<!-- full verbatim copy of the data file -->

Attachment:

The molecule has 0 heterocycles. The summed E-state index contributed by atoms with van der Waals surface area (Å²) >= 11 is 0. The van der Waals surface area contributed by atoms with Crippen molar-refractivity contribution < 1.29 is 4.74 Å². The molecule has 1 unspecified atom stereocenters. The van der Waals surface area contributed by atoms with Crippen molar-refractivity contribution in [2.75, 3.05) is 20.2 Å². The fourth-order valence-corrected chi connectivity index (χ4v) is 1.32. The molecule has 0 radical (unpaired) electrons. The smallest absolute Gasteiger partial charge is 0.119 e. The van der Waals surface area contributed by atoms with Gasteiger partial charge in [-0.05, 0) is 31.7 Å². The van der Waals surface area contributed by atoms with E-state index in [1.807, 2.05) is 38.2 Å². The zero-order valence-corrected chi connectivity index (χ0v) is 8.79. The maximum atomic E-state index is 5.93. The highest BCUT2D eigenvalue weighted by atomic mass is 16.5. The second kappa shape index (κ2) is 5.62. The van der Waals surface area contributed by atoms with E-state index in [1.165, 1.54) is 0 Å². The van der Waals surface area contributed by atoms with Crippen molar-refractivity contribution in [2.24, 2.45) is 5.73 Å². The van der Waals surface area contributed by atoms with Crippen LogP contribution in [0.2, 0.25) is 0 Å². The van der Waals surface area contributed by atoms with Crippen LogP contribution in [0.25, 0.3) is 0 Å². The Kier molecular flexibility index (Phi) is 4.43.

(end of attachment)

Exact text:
The molecule has 0 heterocycles. The summed E-state index contributed by atoms with van der Waals surface area (Å²) >= 11 is 0. The van der Waals surface area contributed by atoms with Crippen molar-refractivity contribution < 1.29 is 4.74 Å². The molecule has 1 unspecified atom stereocenters. The van der Waals surface area contributed by atoms with Crippen molar-refractivity contribution in [2.75, 3.05) is 20.2 Å². The fourth-order valence-corrected chi connectivity index (χ4v) is 1.32. The molecule has 0 radical (unpaired) electrons. The smallest absolute Gasteiger partial charge is 0.119 e. The van der Waals surface area contributed by atoms with Gasteiger partial charge in [-0.05, 0) is 31.7 Å². The van der Waals surface area contributed by atoms with E-state index in [1.807, 2.05) is 38.2 Å². The zero-order valence-corrected chi connectivity index (χ0v) is 8.79. The maximum atomic E-state index is 5.93. The highest BCUT2D eigenvalue weighted by atomic mass is 16.5. The second kappa shape index (κ2) is 5.62. The van der Waals surface area contributed by atoms with E-state index in [1.165, 1.54) is 0 Å². The van der Waals surface area contributed by atoms with Crippen molar-refractivity contribution in [2.24, 2.45) is 5.73 Å². The van der Waals surface area contributed by atoms with Crippen LogP contribution in [0.2, 0.25) is 0 Å². The van der Waals surface area contributed by atoms with Crippen LogP contribution in [0.25, 0.3) is 0 Å². The Kier molecular flexibility index (Phi) is 4.43.